A New Resource for Global Talent? Q&As with Marina Brizar of Talent Beyond Boundaries
If you missed the Keynote Address on Day One of our EMEA Online Summit, you can catch up here
Marina was joined by Sangeetha Iengar, Human Rights Barrister & TBB Advocate, Charlotte Holland, Engineering Team Lead at Iress and TBB UK's first candidate, Khalaf Abd, who is now a Software Engineer at Iress.
You can watch the video of Keynote Address: A New Resource of Global Talent? by clicking on the link here:
We also collated the questions that attendees posted in the Chat function and Marina and Khalaf have kindly added their answers here:
Q. How are the people in your catalogue classified by the immigration authorities?
At this stage, candidates are identified by employers as any other skilled international recruit. Displaced mobility candidates will apply for the skilled worker route (previously Tier 2 visa). In October 2020, the UK government made a commitment to exploring pathways and visa options for displaced talent mobility candidates specifically over the next 12 months. We are working closely with the Home Office on this and hopefully towards a bespoke solution.
Q. How do you identify their skills and establish employment history (references etc.)
Skills and employment history are self-reported on registration to the Talent Catalog. For those candidates who progress to a formal intake after they are identified for a role by an employer, we have found that some candidates have verifiable documents including testamurs, transcripts and employment references. For those whose documents are not available or not accessible, skills and experience are demonstrated through the recruitment process including through interviews, technical tests and work samples, portfolios, photos or videos (where applicable).
Q. Do companies have to sponsor whole families?
Yes, companies have to sponsor whole families. We have a firm policy on keeping family units together in mobility. If cost is an issue, employers and candidates may negotiate an agreement to recover costs for family visas and mobility once displaced talent candidates arrive in the UK and are in paid employment (for example, through a clawback over time, or salary-sacrifice arrangement).
Q. Which organisations have you worked with and have you had repeat business from them?
The global companies we have worked with include Iress, Accenture, EY and Deloitte. In the UK we are working with the Department of Health and Social Care and NHS Employers on a displaced talent mobility healthcare program. In Australia and Canada, we have also worked with a number of SMEs from food production companies in regional towns, to nursing and care homes across the countries.
According to a global evaluation of our program in 2020, 59% of employers surveyed said they are either extremely or very likely to recruit again through TBB in future, and 35% were somewhat likely to recruit again. 93% of employers surveyed said they were either “extremely likely” or “very likely” to recommend TBB’s program to other employers, with only 7% saying they were “somewhat likely” and no employers responded that they wouldn’t recommend the program (see: https://www.talentbeyondboundaries.org/s/TBB-Global-Evaluation-2020-Final-external.pdf)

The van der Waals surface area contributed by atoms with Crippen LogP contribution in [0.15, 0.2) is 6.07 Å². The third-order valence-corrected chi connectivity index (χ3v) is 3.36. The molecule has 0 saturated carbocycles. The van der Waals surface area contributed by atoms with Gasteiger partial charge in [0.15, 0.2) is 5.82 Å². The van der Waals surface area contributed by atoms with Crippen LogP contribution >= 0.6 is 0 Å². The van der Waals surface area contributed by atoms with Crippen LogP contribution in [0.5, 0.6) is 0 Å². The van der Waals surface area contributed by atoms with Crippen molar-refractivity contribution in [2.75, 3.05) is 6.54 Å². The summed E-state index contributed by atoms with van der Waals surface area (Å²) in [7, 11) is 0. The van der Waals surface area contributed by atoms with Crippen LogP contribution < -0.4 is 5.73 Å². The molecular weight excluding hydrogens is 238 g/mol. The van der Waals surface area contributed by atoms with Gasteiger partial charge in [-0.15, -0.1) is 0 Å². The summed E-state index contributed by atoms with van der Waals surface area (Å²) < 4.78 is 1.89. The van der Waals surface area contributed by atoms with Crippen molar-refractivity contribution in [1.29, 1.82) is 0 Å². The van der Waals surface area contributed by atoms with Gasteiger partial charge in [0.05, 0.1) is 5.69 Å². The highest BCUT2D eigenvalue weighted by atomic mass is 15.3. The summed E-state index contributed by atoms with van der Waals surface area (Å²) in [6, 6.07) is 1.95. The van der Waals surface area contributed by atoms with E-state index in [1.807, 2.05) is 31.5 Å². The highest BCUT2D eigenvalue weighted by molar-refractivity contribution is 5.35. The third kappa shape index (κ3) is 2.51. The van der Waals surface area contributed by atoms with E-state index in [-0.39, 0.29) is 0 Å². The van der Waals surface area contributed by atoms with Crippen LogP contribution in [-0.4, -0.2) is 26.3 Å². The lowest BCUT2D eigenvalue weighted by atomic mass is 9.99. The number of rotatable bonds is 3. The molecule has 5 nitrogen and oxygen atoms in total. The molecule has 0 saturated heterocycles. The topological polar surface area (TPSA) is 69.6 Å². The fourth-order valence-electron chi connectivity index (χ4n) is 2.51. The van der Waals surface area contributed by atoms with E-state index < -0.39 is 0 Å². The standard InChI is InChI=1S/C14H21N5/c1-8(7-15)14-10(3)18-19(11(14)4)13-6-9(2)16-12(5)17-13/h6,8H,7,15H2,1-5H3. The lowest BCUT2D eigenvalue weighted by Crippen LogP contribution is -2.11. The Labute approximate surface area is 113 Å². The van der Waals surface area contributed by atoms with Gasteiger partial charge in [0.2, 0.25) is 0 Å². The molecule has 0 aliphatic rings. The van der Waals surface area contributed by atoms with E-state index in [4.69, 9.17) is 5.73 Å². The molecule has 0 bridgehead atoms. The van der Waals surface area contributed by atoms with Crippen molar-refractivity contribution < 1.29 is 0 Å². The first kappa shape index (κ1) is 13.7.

Q. Which countries does TBB operate in?
At this stage, our "destination" countries are the UK, Australia and Canada. Our "source" countries are Lebanon and Jordan. But we are looking to scale and expand operations, particularly into the EU.
Q. Love the marriage between migration and mobility. How can we take a bigger lead to support?
The first step would be to visit our website for information on our program, especially the Talent Catalog. You might also be interested in the videos and resources which give both short overviews and in-depth evaluations of our mission and impact.
The second step would be to get in touch with TBB UK Director, Marina Brizar (email@example.com) to discuss how displaced talent mobility could both help you fill skills shortages and lift people out of displaced by leveraging their own professional skills.
Q. Was the process difficult for Iress –how long did it take?
Iress treated Khalaf’s application much like any other international recruitment albeit it added flexibility and support, especially on arrival to the UK. The remote recruitment process (including interview and testing) took approximately 1 month, and once the visa was lodged, the processing time was approximately 3 weeks.
Q. For Khalaf – What would have helped you to settle into the UK more easily?
The process of moving to the UK and settling in was very well handled by Iress and TBB. I felt supported all the way. I worked with immigration lawyers at Bates Wells for my visa. I worked with the Facilities Team at Iress for my accommodation. My colleagues were very supportive and helped me with things like finding a dentist and a doctor. The Syrian community in Cheltenham were also welcoming and helpful. I don’t think anything could have been done better or made easier. I wasn’t very confident with my English at first so people were patient with me but I have improved a lot. Now, my family and I are building a new life in the UK.
Many thanks again to Marina, Sangeetha, Charlotte and Khalaf - and to Talent Beyond Boundaries. Contact TBB at https://www.talentbeyondboundaries.org/
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